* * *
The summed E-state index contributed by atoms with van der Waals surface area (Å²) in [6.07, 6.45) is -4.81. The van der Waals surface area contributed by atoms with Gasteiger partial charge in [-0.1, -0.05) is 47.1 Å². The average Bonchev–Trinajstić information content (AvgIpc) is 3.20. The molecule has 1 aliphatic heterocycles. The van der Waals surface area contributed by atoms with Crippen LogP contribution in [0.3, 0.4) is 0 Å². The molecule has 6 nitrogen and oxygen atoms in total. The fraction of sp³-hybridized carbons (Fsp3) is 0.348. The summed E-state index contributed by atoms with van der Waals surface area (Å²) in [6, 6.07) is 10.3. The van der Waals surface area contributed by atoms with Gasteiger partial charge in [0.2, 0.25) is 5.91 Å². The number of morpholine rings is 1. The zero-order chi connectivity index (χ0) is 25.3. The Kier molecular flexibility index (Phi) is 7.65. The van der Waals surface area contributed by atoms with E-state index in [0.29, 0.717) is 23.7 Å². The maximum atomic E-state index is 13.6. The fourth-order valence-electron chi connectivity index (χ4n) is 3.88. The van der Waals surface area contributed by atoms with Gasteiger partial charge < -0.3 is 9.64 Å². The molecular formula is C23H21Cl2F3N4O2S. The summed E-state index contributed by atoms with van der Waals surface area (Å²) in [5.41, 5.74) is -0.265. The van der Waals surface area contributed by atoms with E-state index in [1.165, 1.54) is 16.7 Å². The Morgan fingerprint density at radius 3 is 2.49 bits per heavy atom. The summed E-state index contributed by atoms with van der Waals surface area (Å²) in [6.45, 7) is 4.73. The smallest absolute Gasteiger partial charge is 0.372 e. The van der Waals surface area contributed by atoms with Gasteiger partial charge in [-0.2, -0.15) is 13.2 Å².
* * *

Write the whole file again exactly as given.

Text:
The summed E-state index contributed by atoms with van der Waals surface area (Å²) in [6.07, 6.45) is -4.81. The van der Waals surface area contributed by atoms with Gasteiger partial charge in [-0.1, -0.05) is 47.1 Å². The average Bonchev–Trinajstić information content (AvgIpc) is 3.20. The molecule has 1 aliphatic heterocycles. The van der Waals surface area contributed by atoms with Crippen LogP contribution in [0.3, 0.4) is 0 Å². The molecule has 6 nitrogen and oxygen atoms in total. The fraction of sp³-hybridized carbons (Fsp3) is 0.348. The summed E-state index contributed by atoms with van der Waals surface area (Å²) in [6, 6.07) is 10.3. The van der Waals surface area contributed by atoms with Gasteiger partial charge in [0.2, 0.25) is 5.91 Å². The number of morpholine rings is 1. The zero-order chi connectivity index (χ0) is 25.3. The Kier molecular flexibility index (Phi) is 7.65. The van der Waals surface area contributed by atoms with E-state index in [0.29, 0.717) is 23.7 Å². The maximum atomic E-state index is 13.6. The fourth-order valence-electron chi connectivity index (χ4n) is 3.88. The van der Waals surface area contributed by atoms with Gasteiger partial charge < -0.3 is 9.64 Å². The molecular formula is C23H21Cl2F3N4O2S. The summed E-state index contributed by atoms with van der Waals surface area (Å²) in [5.41, 5.74) is -0.265. The van der Waals surface area contributed by atoms with E-state index in [1.165, 1.54) is 16.7 Å². The Morgan fingerprint density at radius 3 is 2.49 bits per heavy atom. The summed E-state index contributed by atoms with van der Waals surface area (Å²) in [6.45, 7) is 4.73. The smallest absolute Gasteiger partial charge is 0.372 e. The van der Waals surface area contributed by atoms with Gasteiger partial charge in [-0.2, -0.15) is 13.2 Å².